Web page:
Tag Archives: transgender

Music for a windi weekend

Gay rights activist windi earthworm died in 1993, but his music remains. A handful of recorded public performances give us access to his colourful personality and deeply-felt political convictions.

windi earthworm in 1970’s Calgary at his Thomson Brothers Block Apartment: photo Rex Leonard

On the memorial website: “There’s a Fire Truck on My Ceiling: Windi Earthworm Remembered,” one can download three albums worth of music and spoken word performances. windi whoops, trills, and yowls in his songs; his compositions are energetic and attention-grabbing.

An active participant in the politics of the day, windi’s compositions are combative, inspired, and filled with stories of repression from state actors who have targeted “the earthworm” as enemy. windi’s cross-dressing made him both a memorable and transgressive street musician—he had a following in every city he blew into, including 1970s Calgary. windi had a keen sense of injustice, which fuelled most of his lyrics.

Lover’s Laughter by windi earthworm

His friend, Rex Leonard, remembers windi as a complete extravert seeking cultural influence through his music. Rex mused as much as windi was an anti-establishment activist, he also was in awe of the rock scene and one day hoped to be a star: “I’m not Boy George,” windi quips in a performance in Montreal, “I’m Boy Worm.” windi has particular animus for the glam rocker, David Bowie, who he feels betrayed by. “Is it true you’re not gay, what’s a matter Bowie—don’t it pay?” he sings.

We’ve previously written about windi and Anita Bryant. You can listen to windi’s own recollection of meeting Anita in the preamble to his song Jumper in the Metro.

Jumper in the Metro by windi earthworm

In 2014, an episode of Montreal’s CKUT Queer Corps radio show featured interviews, news clips, and the music of windi earthworm. Now a podcast on Soundcloud, the episode illuminates windi’s impact on Montreal and his legacy there.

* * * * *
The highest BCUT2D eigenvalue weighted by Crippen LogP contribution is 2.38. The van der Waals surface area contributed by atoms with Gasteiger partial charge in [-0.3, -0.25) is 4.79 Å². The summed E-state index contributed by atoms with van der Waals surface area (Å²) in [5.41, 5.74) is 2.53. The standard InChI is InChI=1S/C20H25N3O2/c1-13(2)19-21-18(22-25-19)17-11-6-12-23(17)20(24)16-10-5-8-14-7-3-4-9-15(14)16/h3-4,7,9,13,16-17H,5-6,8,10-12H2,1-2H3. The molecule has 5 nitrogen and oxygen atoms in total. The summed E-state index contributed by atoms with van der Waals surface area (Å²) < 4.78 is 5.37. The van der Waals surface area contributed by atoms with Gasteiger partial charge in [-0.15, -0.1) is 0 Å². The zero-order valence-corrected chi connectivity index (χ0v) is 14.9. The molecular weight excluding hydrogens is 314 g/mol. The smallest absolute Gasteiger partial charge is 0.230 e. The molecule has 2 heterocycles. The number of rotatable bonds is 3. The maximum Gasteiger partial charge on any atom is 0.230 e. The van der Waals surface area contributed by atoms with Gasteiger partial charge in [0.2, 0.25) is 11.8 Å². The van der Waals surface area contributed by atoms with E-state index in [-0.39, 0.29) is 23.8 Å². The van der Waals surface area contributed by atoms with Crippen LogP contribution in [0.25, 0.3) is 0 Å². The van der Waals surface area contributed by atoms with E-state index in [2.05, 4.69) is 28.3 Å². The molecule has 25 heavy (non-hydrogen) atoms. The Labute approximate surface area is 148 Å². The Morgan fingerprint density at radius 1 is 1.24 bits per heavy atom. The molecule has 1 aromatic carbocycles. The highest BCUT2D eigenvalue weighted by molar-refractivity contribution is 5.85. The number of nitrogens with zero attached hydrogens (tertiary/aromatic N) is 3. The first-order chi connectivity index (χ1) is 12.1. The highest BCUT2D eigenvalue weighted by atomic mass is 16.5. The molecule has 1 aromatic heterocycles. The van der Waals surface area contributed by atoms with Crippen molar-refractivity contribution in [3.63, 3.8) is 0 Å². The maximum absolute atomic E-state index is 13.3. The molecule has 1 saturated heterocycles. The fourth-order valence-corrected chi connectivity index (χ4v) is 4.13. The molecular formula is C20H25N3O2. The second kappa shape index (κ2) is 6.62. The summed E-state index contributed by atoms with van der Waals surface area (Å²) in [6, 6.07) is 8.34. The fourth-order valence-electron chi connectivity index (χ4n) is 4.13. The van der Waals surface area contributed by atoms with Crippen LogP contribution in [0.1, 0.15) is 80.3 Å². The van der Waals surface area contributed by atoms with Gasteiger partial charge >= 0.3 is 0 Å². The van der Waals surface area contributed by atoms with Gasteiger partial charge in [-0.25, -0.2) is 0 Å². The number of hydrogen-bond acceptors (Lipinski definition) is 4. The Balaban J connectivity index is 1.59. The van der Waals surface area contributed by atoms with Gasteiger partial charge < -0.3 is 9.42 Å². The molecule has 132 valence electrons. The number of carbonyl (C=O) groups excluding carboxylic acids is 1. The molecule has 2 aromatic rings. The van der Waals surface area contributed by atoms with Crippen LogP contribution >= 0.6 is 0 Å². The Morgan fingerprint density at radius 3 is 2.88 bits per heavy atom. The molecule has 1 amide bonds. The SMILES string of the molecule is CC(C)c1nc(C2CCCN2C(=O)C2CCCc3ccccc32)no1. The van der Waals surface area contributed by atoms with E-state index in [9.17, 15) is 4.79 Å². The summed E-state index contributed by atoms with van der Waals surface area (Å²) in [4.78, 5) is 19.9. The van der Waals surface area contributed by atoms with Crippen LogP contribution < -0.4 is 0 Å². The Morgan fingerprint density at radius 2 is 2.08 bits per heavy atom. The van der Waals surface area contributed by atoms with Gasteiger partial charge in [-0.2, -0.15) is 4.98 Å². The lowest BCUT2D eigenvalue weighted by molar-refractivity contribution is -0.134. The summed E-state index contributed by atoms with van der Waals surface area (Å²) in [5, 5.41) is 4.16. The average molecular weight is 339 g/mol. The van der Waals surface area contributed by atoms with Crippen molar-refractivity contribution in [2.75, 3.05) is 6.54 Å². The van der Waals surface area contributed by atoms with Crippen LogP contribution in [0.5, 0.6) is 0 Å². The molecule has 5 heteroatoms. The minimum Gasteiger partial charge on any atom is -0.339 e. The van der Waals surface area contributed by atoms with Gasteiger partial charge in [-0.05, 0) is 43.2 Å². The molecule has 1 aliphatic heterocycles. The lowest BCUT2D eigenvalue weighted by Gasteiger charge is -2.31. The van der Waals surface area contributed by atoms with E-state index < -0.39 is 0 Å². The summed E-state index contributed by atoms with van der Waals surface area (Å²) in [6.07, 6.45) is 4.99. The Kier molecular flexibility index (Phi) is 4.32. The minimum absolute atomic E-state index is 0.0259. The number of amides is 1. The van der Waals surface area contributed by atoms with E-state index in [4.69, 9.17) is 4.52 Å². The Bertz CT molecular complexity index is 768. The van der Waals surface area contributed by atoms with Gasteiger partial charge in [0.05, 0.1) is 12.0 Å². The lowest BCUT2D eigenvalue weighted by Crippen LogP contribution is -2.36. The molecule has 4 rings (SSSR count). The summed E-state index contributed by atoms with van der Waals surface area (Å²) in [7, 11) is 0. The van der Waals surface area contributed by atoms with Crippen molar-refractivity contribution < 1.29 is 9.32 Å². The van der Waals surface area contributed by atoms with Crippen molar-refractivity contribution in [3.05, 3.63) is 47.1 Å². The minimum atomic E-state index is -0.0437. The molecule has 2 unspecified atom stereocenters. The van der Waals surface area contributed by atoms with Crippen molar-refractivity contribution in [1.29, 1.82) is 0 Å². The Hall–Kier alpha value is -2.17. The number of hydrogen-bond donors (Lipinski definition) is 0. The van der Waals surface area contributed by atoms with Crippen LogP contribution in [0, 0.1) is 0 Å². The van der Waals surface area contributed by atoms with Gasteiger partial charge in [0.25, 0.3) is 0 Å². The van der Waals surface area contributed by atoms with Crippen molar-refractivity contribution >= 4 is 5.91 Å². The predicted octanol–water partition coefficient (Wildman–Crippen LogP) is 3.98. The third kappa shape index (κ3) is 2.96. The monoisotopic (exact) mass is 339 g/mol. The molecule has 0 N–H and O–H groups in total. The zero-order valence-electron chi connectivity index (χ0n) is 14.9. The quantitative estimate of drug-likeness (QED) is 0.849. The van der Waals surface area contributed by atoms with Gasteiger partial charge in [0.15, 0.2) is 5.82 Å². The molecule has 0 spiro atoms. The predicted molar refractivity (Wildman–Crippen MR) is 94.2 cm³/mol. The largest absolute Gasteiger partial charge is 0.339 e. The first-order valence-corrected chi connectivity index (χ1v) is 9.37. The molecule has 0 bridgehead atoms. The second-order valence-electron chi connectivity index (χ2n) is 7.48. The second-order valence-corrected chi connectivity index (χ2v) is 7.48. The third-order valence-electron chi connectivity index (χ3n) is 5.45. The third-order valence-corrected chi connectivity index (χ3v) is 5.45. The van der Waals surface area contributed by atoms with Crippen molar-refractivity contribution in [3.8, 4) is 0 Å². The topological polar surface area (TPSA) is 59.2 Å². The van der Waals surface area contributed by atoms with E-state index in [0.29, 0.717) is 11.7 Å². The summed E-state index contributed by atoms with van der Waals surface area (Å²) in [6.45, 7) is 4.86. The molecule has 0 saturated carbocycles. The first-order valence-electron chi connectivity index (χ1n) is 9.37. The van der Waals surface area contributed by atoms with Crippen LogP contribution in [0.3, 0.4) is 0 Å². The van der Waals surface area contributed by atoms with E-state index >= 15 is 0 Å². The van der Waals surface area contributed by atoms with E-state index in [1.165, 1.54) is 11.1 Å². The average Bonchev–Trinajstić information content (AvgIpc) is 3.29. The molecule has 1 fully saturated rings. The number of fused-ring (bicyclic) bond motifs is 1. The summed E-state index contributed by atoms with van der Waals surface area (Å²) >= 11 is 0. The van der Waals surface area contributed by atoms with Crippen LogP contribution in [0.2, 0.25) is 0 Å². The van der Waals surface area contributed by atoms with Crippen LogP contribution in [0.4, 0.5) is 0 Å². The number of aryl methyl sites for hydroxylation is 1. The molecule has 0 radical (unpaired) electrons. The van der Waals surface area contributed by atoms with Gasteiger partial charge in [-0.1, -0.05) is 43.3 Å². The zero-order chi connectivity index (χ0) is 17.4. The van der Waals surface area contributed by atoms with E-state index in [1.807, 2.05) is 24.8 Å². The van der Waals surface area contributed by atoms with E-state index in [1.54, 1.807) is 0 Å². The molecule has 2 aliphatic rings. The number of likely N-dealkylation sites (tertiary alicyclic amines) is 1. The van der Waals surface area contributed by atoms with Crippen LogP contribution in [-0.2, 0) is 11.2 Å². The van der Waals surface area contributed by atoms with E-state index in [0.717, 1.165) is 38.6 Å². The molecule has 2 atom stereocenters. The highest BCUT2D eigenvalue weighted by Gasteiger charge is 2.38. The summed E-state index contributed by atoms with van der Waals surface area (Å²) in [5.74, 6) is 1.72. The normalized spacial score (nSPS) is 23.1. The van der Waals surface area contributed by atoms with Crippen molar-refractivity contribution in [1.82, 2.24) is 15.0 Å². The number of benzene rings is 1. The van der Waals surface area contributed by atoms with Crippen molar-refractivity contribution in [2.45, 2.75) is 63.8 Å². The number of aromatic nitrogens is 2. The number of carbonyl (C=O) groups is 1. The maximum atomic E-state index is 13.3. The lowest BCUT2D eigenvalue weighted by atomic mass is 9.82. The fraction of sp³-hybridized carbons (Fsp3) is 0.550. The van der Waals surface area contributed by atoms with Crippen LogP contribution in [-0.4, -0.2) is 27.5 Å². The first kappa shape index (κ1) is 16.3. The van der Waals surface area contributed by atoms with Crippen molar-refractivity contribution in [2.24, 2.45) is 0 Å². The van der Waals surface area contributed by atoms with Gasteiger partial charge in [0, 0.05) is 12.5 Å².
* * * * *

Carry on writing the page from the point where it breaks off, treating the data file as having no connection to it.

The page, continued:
Save Our Children: windi vs Anita

This week, we were interviewed about the increasing hate and incivility directed towards Calgary’s queer community—thanks to CBC’s Terri Trembath for considering hatred’s historical context!

We can take inspiration from Calgary activist windi earthworm {he preferred lowercase letters when spelling his name}, who was fighting a similar battle 45 years ago. Back then, an American beauty pageant winner and entertainer named Anita Bryant went on an anti-gay rights tour across North America. In 1977, her campaign coined “Save Our Children,” led to the repeal of a homosexual anti-discrimination ordinance in Dade County, Florida.

She said during the campaign, “For several years I have been praying for God to revive America. And when word came that there was an ordinance in Miami that would allow known homosexuals to teach my children—God help us as a nation to stand in these dark days. There are many evil things that would claim—under the disguise of discrimination and under civil rights—would claim the civil rights of our children.”

Calgarians rallied to Edmonton in 1978 and stopped drinking OJ!

Bryant, who lived in a 27-room waterfront villa on Miami Beach, was then making $500,000 annually in singing engagements. In a televised interview, she was asked: “Anita, you are a person with a rather sizeable investment in your career, why are you taking this stand now and perhaps jeopardizing that?” She replied: “According to the word of God it is an abomination to practice homosexuality … Our pastor said he would even burn a school before he would allow [children there] to be taught by homosexuals, and we feel as strongly.”

Galvanized by her win, she travelled across the U.S. and Canada and was able to roll back human rights gains in a several other American states in addition to getting legislated a ban on gay adoption in Florida (this ban was only overturned in 2008).

Her orange juice connection is this. From 1969 on, Bryant had been the spokesperson for the Florida Citrus Commission. She was featured internationally in commercials, singing and smiling with the well-known tagline “Breakfast without orange juice is like a day without sunshine.”

The gay community fought back against “Save Our Children.” They initiated a boycott of orange juice, publicly denounced her initiatives, and in one case threw something at her: she was the first individual ever documented to get publicly “pied.” Afterwards, she quipped: “Well, at least it is a fruit pie.”

In 1978, Anita swung through Canada as part of Renaissance International’s Christian Liberation Crusade. She made a tour stop in Edmonton on April 29, 1978. Forty Calgary activists hurried north, joining activists there, to protest her cross-Canada tour.